State officials eye McCall-area land swap amid opposition

An investment firm’s proposal to swap private timberland in northern Idaho for up to 44 square miles of public state land in and around McCall faced opposition Tuesday from local governments, environmental groups and private citizens. Trident Holdings LLC pitched the plan to Republican Gov. Brad Little and four other statewide-elected members of the Idaho Land Board. Little and the other members were non-committal in what was an information-item only on the agenda with no action allowed to be taken by the board.

The Land Board manages nearly 4,000 square miles Idaho received at statehood to benefit mainly public schools. The board is constitutionally mandated to manage that land, as well as market investments, to get the greatest long-term return. The Land Board last fiscal year generated about $85 million for distribution. Most of that revenue comes from timber sales. But state-owned land in and near McCall, which is also a popular area for vacation homes, has skyrocketed in value. That means timber revenue and other uses, such as developing the land, make it possible that the best financial return on that land might be to get rid of it in exchange for some other type of asset.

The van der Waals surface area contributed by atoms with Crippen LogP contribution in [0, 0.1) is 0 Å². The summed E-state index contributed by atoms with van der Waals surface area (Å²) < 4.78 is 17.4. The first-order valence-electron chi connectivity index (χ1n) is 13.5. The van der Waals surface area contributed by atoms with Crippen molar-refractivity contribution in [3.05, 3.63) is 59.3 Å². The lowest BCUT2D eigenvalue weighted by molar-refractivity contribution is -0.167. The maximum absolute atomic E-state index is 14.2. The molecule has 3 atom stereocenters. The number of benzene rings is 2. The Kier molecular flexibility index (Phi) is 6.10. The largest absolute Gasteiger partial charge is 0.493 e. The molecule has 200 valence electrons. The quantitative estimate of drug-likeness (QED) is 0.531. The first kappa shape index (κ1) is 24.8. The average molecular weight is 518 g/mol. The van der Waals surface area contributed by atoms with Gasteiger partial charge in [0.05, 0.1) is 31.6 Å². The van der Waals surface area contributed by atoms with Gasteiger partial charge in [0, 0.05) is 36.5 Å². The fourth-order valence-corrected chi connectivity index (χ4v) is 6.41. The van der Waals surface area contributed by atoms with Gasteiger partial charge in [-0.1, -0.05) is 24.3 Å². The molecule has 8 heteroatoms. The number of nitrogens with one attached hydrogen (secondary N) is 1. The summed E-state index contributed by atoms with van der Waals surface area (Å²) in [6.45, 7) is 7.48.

Alec Williams, Trident’s founder and manager, pitched the plan as a way for the state to fulfill its mission of generating money for endowment land beneficiaries and also sign off on a deal that will preserve public access and recreational opportunities in the McCall area. But there would be some development involved. The board took public comments, but no decision has been made yet. (AP)

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